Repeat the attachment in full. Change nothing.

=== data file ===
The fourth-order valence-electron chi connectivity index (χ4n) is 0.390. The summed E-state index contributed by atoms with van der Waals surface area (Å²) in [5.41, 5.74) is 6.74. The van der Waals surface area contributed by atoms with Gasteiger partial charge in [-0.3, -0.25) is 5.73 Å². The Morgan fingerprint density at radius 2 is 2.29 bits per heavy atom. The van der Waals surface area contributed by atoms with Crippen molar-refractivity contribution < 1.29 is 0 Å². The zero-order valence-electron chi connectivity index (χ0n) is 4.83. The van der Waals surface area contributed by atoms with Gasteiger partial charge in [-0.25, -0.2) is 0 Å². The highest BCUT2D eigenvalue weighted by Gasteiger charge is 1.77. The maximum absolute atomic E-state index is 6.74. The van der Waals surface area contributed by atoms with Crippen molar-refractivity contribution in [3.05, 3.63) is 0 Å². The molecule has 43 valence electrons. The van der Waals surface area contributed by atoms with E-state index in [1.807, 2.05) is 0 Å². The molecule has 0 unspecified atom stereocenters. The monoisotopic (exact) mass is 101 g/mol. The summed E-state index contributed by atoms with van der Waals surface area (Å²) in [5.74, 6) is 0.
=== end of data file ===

The fourth-order valence-electron chi connectivity index (χ4n) is 0.390. The summed E-state index contributed by atoms with van der Waals surface area (Å²) in [5.41, 5.74) is 6.74. The van der Waals surface area contributed by atoms with Gasteiger partial charge in [-0.3, -0.25) is 5.73 Å². The Morgan fingerprint density at radius 2 is 2.29 bits per heavy atom. The van der Waals surface area contributed by atoms with Crippen molar-refractivity contribution < 1.29 is 0 Å². The zero-order valence-electron chi connectivity index (χ0n) is 4.83. The van der Waals surface area contributed by atoms with Gasteiger partial charge in [-0.25, -0.2) is 0 Å². The highest BCUT2D eigenvalue weighted by Gasteiger charge is 1.77. The maximum absolute atomic E-state index is 6.74. The van der Waals surface area contributed by atoms with Crippen molar-refractivity contribution in [3.05, 3.63) is 0 Å². The molecule has 43 valence electrons. The van der Waals surface area contributed by atoms with E-state index in [1.807, 2.05) is 0 Å². The molecule has 0 unspecified atom stereocenters. The monoisotopic (exact) mass is 101 g/mol. The summed E-state index contributed by atoms with van der Waals surface area (Å²) in [5.74, 6) is 0.